James L. Gould & Carol Grant Gould, Animal architects : Building and the Evolution of Intelligence, Cambridge Massassuchets, Basic, 2007, p. 36.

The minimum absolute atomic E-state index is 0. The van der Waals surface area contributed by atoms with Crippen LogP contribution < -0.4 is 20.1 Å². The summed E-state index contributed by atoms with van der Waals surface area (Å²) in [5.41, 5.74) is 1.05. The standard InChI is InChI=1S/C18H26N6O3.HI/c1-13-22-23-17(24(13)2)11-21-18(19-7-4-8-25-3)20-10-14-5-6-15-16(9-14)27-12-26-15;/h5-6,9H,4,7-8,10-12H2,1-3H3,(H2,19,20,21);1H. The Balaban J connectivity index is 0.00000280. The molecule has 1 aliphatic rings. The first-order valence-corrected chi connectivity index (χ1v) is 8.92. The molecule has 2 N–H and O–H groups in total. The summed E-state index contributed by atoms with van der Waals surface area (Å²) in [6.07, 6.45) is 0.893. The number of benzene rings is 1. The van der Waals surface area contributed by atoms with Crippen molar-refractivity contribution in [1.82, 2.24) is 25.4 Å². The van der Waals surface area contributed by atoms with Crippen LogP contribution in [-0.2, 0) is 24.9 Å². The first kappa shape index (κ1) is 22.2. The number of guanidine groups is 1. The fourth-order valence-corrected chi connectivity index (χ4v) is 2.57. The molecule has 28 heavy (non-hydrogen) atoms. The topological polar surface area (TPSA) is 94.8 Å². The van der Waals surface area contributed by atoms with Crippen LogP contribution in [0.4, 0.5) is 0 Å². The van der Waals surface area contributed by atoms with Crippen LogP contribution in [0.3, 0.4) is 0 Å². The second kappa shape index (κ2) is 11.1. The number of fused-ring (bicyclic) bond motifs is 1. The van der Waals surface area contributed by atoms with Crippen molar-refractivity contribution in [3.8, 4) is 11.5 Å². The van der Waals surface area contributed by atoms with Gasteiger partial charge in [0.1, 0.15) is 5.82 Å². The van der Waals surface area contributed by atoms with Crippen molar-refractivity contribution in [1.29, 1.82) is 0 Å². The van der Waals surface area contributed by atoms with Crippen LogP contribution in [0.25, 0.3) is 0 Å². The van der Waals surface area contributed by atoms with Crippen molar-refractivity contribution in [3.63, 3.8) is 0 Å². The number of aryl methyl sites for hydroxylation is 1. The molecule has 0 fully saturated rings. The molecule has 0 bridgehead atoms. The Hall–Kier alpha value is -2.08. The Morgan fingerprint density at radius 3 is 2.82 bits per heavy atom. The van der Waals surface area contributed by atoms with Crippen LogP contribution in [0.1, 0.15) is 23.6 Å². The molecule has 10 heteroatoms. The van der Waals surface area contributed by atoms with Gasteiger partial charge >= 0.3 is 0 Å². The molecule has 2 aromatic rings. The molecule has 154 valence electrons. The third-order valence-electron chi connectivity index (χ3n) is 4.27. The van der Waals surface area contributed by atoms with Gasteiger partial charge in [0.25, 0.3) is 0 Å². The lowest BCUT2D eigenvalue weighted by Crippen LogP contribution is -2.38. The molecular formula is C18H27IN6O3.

Most species of caddisfly larvae build open cocons into which the can retreat. Grasping the cocoon with its tail hooks, the larva puls its home around it by its stubby front legshe caddisfly’s trailer home tapers toward the rear, which is open ; as water flows through, the larva strains it for food, and the current carries away the wastes. As the larva grows it adds new sil kat the opening, decorates it, and often uses its rear hooks to break off a now-unnecessary bit of tube. Many species embed small stones or shells in the silk to privide additional protection or camouflage, and some of their tubes can be quite beautiful. The decorations are specific to each species, and can be used to identity the nondescript larvae.